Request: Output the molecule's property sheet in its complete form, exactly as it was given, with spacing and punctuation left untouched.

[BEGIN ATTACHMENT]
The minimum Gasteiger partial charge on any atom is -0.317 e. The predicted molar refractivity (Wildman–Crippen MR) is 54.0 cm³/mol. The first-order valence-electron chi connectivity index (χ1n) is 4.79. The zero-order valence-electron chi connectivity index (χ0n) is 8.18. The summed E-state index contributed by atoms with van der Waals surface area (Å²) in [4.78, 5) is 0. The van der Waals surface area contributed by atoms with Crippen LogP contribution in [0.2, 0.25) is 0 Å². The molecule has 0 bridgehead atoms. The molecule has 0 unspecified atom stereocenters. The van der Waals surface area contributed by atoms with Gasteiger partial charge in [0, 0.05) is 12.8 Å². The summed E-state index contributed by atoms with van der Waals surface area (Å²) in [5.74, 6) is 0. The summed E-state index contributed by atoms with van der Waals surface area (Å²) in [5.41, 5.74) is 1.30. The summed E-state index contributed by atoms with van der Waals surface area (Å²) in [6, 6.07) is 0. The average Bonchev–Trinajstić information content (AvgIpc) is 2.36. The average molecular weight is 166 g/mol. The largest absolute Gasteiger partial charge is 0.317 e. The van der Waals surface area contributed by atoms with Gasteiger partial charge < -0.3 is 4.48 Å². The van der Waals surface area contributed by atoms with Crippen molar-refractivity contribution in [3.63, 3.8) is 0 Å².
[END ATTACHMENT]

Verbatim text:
The minimum Gasteiger partial charge on any atom is -0.317 e. The predicted molar refractivity (Wildman–Crippen MR) is 54.0 cm³/mol. The first-order valence-electron chi connectivity index (χ1n) is 4.79. The zero-order valence-electron chi connectivity index (χ0n) is 8.18. The summed E-state index contributed by atoms with van der Waals surface area (Å²) in [4.78, 5) is 0. The van der Waals surface area contributed by atoms with Crippen LogP contribution in [0.2, 0.25) is 0 Å². The molecule has 0 bridgehead atoms. The molecule has 0 unspecified atom stereocenters. The van der Waals surface area contributed by atoms with Gasteiger partial charge in [0, 0.05) is 12.8 Å². The summed E-state index contributed by atoms with van der Waals surface area (Å²) in [5.74, 6) is 0. The summed E-state index contributed by atoms with van der Waals surface area (Å²) in [5.41, 5.74) is 1.30. The summed E-state index contributed by atoms with van der Waals surface area (Å²) in [6, 6.07) is 0. The average Bonchev–Trinajstić information content (AvgIpc) is 2.36. The average molecular weight is 166 g/mol. The largest absolute Gasteiger partial charge is 0.317 e. The van der Waals surface area contributed by atoms with Gasteiger partial charge < -0.3 is 4.48 Å². The van der Waals surface area contributed by atoms with Crippen molar-refractivity contribution in [3.63, 3.8) is 0 Å².